Assessing the Impact of World War I on the City of London
The interwar years saw the rise of New York to challenge London as the world's leading provider of financial services. This paper will show that the current explanations fail to identify a key factor in New York's rise. The City was prevented from operating a full capacity by a capital issues embargo, imposed by the Bank of England to support the pound. As a result, New York was able to enter the sector with little competition from London, and expand rapidly to issue over half of the global capital exported abroad in the 1920s. Without the embargo, this would not have been possible, as the London merchant banks were the most productive producers in the industry, a position built up over the previous half century. This result challenges the consensus that the return to gold was good for the City. The merchant banks suffered and lost business, suggesting that this policy was even more disastrous than is currently thought.
|Date of creation:||01 Oct 2009|
|Contact details of provider:|| Postal: Manor Rd. Building, Oxford, OX1 3UQ|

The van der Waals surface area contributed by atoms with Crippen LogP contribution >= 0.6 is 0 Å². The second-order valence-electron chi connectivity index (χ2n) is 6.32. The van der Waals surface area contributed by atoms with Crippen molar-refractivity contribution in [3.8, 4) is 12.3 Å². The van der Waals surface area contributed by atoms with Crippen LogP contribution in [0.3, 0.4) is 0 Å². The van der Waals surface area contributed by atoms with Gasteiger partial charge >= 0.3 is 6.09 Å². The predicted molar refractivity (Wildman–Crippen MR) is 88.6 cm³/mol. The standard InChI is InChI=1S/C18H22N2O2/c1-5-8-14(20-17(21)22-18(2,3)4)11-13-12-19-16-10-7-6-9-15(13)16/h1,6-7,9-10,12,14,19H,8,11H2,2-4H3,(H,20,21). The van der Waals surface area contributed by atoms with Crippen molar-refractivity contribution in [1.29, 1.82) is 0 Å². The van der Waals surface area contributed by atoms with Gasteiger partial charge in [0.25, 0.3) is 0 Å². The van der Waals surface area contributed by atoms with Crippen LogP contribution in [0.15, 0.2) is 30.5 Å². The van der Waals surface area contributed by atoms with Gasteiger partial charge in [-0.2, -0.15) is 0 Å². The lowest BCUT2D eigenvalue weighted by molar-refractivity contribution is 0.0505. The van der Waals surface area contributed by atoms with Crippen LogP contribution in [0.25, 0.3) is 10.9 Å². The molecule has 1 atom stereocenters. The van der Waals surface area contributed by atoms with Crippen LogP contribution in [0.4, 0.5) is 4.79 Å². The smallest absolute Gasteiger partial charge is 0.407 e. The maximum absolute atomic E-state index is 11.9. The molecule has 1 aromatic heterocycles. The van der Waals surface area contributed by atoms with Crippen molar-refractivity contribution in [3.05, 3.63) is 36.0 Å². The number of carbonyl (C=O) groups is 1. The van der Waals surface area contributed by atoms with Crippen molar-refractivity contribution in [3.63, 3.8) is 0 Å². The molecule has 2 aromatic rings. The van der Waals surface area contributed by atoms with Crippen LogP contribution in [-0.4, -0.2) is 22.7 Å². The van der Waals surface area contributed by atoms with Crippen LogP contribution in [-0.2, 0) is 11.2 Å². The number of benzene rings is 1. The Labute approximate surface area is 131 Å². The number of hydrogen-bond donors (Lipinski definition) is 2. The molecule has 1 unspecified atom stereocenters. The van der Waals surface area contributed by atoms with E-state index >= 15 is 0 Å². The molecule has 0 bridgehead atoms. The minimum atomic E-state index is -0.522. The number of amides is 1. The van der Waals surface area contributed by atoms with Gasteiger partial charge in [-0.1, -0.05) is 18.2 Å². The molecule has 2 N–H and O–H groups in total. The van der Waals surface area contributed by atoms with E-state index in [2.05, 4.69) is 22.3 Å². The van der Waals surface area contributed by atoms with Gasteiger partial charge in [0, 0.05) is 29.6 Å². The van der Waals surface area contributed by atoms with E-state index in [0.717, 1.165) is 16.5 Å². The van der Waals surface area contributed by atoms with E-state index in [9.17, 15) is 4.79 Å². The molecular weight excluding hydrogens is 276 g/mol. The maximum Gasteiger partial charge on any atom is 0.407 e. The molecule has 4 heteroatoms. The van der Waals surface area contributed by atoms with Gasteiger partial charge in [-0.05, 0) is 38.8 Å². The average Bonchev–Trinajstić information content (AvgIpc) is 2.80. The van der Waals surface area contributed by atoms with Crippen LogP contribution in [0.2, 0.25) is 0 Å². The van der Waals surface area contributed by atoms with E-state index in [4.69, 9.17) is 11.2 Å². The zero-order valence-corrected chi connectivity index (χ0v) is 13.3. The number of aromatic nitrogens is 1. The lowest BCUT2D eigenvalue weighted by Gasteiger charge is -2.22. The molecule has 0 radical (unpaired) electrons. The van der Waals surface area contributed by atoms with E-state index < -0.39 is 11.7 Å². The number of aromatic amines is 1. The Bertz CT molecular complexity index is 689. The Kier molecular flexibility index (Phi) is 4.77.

Web page: https://www.economics.ox.ac.uk/
More information through EDIRC
Please report citation or reference errors to , or , if you are the registered author of the cited work, log in to your RePEc Author Service profile, click on "citations" and make appropriate adjustments.:
- Alan M. Taylor, 2003. "Foreign Capital in Latin America in the Nineteenth and Twentieth Centuries," NBER Working Papers 9580, National Bureau of Economic Research, Inc.
- Dixit, Avinash K & Stiglitz, Joseph E, 1977.
"Monopolistic Competition and Optimum Product Diversity,"
American Economic Review,
American Economic Association, vol. 67(3), pages 297-308, June.
- Dixit, Avinash K & Stiglitz, Joseph E, 1975. "Monopolistic Competition and Optimum Product Diversity," The Warwick Economics Research Paper Series (TWERPS) 64, University of Warwick, Department of Economics.
- Krugman, Paul, 1991. "Increasing Returns and Economic Geography," Journal of Political Economy, University of Chicago Press, vol. 99(3), pages 483-499, June.
- Paul Krugman, 1990. "Increasing Returns and Economic Geography," NBER Working Papers 3275, National Bureau of Economic Research, Inc.
- Nicholas Crafts, 1998. "Forging Ahead and Falling Behind: The Rise and Relative Decline of the First Industrial Nation," Journal of Economic Perspectives, American Economic Association, vol. 12(2), pages 193-210, Spring. Full references (including those not matched with items on IDEAS)
When requesting a correction, please mention this item's handle: RePEc:oxf:wpaper:456. See general information about how to correct material in RePEc.
For technical questions regarding this item, or to correct its authors, title, abstract, bibliographic or download information, contact: (Monica Birds)
If references are entirely missing, you can add them using this form.